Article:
Disclaimer: My take on Lucifer's rebellion. The song of the Host is inspired by the Music of the Ainur in JRR Tolkien's The Silmarillion. God's first question and Lucifer's first answer are adapted from the Qur'an.
The Earth is still new-made; with wisps of white clouds surrounding vibrant blues and greens and browns, it is the most beautiful of all the planets. On this, there is no dissent.
Stretching out in all directions, reaching all the way to infinity, is the vast, inky universe, blackness broken by the bright glow of stars; the closest burn as huge balls of fiery gas, the furthest are only the barest pinpricks of light, and this, too, is beautiful. On this, there is no dissent.
Interwoven with the stars are the assembled Hosts of Heaven, the light of the Divine Presence within them outshining the brightest stars, and all their voices are raised in a sweet harmony of endless interchanging melodies. The stars resonate with this music, and the furthest reaches of the universe catch it and amplify it and throw the echoes back to mingle with new harmonies. Within this musical celebration of Creation, there is no dissent.
On the sixth day, the Lord fashions Man and gives to him the Garden of Eden, and He sees that it is good, and He wishes His firstborn to turn their song to the praise of Man and to bow before him.
Within the music, discordant notes arise.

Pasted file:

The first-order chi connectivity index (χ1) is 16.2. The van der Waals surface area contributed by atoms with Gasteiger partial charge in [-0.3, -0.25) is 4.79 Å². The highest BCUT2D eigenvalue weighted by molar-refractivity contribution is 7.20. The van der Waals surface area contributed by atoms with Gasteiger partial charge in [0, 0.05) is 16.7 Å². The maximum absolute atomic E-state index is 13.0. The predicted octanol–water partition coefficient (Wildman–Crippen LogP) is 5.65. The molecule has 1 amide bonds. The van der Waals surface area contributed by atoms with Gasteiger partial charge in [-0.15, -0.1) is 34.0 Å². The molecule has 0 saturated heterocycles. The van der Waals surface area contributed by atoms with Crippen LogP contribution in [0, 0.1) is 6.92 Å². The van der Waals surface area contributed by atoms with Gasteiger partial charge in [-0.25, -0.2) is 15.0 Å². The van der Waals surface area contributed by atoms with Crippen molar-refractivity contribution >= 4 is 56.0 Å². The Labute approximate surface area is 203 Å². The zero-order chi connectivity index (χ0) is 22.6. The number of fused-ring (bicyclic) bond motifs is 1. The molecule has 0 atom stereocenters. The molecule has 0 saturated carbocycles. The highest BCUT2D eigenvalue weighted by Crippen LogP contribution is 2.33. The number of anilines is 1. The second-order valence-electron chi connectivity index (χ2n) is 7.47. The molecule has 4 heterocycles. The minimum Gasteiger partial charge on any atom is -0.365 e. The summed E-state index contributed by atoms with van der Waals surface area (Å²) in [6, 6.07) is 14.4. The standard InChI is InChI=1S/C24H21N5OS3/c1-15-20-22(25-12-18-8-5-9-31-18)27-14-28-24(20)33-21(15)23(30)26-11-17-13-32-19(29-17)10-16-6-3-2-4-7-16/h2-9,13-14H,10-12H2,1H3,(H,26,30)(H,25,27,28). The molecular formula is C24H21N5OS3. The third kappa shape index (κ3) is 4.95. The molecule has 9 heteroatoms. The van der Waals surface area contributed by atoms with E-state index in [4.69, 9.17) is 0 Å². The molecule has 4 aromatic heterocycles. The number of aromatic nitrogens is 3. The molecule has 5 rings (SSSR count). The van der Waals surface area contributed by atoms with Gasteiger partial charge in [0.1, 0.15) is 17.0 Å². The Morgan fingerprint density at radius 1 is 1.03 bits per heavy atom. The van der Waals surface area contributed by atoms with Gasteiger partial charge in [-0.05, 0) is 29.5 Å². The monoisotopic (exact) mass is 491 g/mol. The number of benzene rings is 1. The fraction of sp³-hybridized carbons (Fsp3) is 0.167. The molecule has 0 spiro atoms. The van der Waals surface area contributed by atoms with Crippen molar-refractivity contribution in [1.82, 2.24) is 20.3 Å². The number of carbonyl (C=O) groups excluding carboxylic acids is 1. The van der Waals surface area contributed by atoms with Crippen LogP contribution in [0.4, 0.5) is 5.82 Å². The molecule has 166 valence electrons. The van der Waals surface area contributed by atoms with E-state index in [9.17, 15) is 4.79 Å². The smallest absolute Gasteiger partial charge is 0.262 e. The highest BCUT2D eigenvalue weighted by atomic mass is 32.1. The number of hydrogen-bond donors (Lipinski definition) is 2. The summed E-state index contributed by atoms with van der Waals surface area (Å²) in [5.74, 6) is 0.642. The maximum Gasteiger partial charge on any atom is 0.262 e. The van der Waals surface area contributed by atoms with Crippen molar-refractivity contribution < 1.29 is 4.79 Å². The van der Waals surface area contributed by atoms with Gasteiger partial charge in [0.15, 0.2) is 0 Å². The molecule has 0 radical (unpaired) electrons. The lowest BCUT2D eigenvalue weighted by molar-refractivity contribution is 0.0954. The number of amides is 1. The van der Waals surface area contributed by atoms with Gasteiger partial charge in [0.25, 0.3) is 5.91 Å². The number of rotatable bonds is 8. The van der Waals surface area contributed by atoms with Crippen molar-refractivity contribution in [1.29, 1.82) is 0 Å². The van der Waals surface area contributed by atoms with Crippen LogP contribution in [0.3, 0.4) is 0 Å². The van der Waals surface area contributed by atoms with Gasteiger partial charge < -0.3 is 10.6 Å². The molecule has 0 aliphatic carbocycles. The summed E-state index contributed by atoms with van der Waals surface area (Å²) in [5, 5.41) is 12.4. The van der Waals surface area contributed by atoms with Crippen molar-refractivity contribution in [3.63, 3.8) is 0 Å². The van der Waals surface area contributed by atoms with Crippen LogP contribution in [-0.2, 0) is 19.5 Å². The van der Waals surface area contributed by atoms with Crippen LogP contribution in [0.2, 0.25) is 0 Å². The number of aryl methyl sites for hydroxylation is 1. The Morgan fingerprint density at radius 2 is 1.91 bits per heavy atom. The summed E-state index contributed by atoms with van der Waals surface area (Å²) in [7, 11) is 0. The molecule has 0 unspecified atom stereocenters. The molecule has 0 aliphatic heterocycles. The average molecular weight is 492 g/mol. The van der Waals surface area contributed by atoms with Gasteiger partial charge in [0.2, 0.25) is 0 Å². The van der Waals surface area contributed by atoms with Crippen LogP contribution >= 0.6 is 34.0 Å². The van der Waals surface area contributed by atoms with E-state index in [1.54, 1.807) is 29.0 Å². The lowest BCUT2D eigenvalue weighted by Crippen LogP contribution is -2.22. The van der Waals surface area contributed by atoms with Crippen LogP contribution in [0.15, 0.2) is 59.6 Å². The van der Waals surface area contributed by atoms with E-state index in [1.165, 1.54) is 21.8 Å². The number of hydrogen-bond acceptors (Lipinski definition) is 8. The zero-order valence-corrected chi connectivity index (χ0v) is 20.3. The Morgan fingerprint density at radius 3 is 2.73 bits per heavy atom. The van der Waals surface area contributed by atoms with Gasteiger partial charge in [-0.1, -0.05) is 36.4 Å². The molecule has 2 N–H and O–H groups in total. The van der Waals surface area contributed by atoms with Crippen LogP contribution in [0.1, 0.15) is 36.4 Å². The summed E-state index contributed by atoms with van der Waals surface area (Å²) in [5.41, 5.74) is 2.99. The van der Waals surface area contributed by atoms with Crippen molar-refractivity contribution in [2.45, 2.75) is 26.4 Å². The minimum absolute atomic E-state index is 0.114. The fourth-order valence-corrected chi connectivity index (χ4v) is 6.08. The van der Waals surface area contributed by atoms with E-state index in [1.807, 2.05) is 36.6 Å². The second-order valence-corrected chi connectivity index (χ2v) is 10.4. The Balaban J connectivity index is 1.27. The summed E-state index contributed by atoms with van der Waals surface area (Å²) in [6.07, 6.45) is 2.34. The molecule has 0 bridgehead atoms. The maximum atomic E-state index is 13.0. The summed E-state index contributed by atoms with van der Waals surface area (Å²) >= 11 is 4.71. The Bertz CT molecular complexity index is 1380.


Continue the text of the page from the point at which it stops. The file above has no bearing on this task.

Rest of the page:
Bow before him.
The first among the Benei Ha'Elōhīm halts his song and steps forward; whilst the others bow, he and those around him remain standing.
What prevents thee from prostrating when I command thee?
Lucifer Morningstar meets the gaze of the Lord; few angels can hold it for as long as the Lightbringer.
"I cannot bow before anyone but Thou, Lord. I love Thee too well. And I am better than he; Thou didst create me from fire, and him from clay."
Art thou challenging Me, My son?
"If I must, Lord. I will not bow before him."
In doing so thou defiest Me, Lucifer. I command thee to prostrate thyself. Overcome thy pride.
"I refuse. Thou didst create my pride when Thou created me. Should I alter Thy work?"
The music stops.
Creation holds its breath.
The ringing scrape of a sword being drawn echoes in the silence.
"Lucifer Morningstar, thou defiest the Lord and createst dissent. For thy sins, I cast thee out of the Host."
"Thy will be done," Lucifer murmurs, gaze still holding the Lord's before it slips to Michael, "if thou canst defeat me."